By Anne Cadwallader
The father of a Catholic teenager killed by a British soldier left his retrial last week to embrace the family of another victim of the British Army.
The encounter came at the retrial of Paratrooper Lee Clegg, convicted of the 1990 murder of Karen Reilly, as it was being picketed by the mother of Peter McBride, who had been killed by two British soldiers in a separate incident.
Clegg had been promoted within the British Army on his release, after serving just two years of a life sentence, and is protesting his innocence.
Picketing the court was Jean McBride, whose 18-year-old son, Peter, was shot dead in 1992 and who was protesting the British Army’s decision not to expel the two soldiers responsible.
Sean Reilly, Karen’s stepfather, came out of court and embraced McBride, with whom he shares the experience of losing a child and seeing those responsible back in uniform after a short prison sentence.
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The Clegg retrial came within days of news that two British soldiers convicted of murdering McBride are to remain members of the Scots Guards regiment.
James Fisher and Mark Wright lost their appeal to the House of Lords, but were freed earlier this year by special prerogative of the British Northern Ireland secretary of state, Mo Mowlam, who also made clear her view that they should be expelled from the British Army.
The British Army Board, however, which includes the minister for defense, ruled they should not be expelled. The SDLP justice spokesman, Alex Attwood, called the decision a disgrace.
Philip McGarry, the chairman of the Alliance Party, also asked what a British soldier had to do to be deemed unfit for public service. Anger at the move was widespread in Northern Ireland, not least with the dead boy’s family, who said they had been told just how much a Catholic life means to the British government.
Peter McBride was on his way to his mother’s house in North Belfast carrying a T-shirt and loaf of bread for breakfast in September 1992 when he was stopped and body searched. He was given the all clear and jogged off down the road.
An eyewitness then heard the words "shoot the bastard" and McBride was shot twice in the back from a distance of 70 yards. The stricken man staggered on before collapsing and bleeding to death behind his sister’s house.
The soldiers were taken away to their barracks and the RUC was unable to question them for 10 hours. Judges at three court hearings ruled the soldiers could not have believed McBride was armed and that the shooting was premeditated murder.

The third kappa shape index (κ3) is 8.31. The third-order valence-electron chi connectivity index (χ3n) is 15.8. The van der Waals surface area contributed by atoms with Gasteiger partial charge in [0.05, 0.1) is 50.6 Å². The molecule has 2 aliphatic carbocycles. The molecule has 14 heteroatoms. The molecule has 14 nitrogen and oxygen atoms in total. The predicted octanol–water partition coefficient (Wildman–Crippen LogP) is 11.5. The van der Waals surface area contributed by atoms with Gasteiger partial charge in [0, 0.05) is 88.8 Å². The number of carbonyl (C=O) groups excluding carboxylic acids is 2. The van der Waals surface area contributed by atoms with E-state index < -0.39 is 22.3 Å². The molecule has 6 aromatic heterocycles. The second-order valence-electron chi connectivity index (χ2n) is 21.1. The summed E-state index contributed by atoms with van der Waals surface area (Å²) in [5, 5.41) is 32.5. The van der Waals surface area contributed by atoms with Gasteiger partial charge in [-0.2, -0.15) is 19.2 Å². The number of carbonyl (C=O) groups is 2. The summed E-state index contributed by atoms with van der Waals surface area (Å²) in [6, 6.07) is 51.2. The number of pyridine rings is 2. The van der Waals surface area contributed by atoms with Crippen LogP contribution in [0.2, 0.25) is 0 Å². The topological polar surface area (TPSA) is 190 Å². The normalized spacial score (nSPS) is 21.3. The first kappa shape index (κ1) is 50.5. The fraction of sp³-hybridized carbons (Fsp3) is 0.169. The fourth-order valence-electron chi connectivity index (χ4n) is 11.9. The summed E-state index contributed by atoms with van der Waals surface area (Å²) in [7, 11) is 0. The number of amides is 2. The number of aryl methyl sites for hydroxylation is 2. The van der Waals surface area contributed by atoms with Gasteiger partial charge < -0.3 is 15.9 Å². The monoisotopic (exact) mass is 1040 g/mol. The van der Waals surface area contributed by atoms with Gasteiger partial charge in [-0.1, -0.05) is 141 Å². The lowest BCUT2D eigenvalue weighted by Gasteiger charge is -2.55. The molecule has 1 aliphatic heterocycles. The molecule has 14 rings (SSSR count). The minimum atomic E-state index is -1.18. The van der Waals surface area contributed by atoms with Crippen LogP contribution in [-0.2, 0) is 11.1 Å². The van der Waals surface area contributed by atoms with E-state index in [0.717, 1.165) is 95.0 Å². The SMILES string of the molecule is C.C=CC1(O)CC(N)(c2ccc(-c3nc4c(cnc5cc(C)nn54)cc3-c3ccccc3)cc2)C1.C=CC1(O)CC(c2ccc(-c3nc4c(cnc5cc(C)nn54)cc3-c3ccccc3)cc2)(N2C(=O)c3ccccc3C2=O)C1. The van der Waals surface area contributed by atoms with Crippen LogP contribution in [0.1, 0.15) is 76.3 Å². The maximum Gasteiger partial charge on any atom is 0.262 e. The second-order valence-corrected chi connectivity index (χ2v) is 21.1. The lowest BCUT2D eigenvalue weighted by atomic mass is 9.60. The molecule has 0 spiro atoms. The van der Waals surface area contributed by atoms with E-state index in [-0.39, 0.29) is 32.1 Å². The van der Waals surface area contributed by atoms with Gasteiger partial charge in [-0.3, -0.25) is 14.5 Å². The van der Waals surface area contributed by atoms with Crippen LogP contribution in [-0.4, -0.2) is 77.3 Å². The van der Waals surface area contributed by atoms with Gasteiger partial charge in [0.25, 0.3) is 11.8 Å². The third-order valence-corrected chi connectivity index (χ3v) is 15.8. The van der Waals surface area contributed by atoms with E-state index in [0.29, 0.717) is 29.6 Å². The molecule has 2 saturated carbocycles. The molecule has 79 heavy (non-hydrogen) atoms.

They also concluded the soldiers had repeatedly lied about the circumstances of the shooting to try to exonerate themselves. Despite that, a high-profile campaign was waged by leading members of their regiment, along with BBC former war correspondent, Martin Bell, now an independent MP.
Much of the campaign was focused on the alleged fear the two soldiers had that they were in fear of imminent IRA attack when they fired the fatal bullets. In fact, the two soldiers knew that McBride had just been searched and posed no threat.
Meanwhile, Paratrooper Clegg won his retrial after new ballistic evidence was produced by his legal team, who say it shows he did not fire the bullet that killed Karen Reilly. He was released after only two years in jail of his life sentence.
Reilly was a passenger in a stolen car that was fired on by members of the Parachute Regiment in West Belfast in September 1990. The driver of the car, Martin Peake, was also killed.
The soldiers had left their barracks after reports of a joyriding car in the area and were lining both sides of the Glen Road in West Belfast when the car approached. They opened fire as it passed them.
Clegg was convicted of murder after an RUC man told the court that members of Clegg’s patrol had later deliberately injured themselves, by kicking each other, to give the impression they had been hit by a car busting through a roadblock.
After a campaign by former officers of the Parachute Regiment and right-wing sections of the British press, Clegg was freed after just two years, causing widespread rioting throughout the North.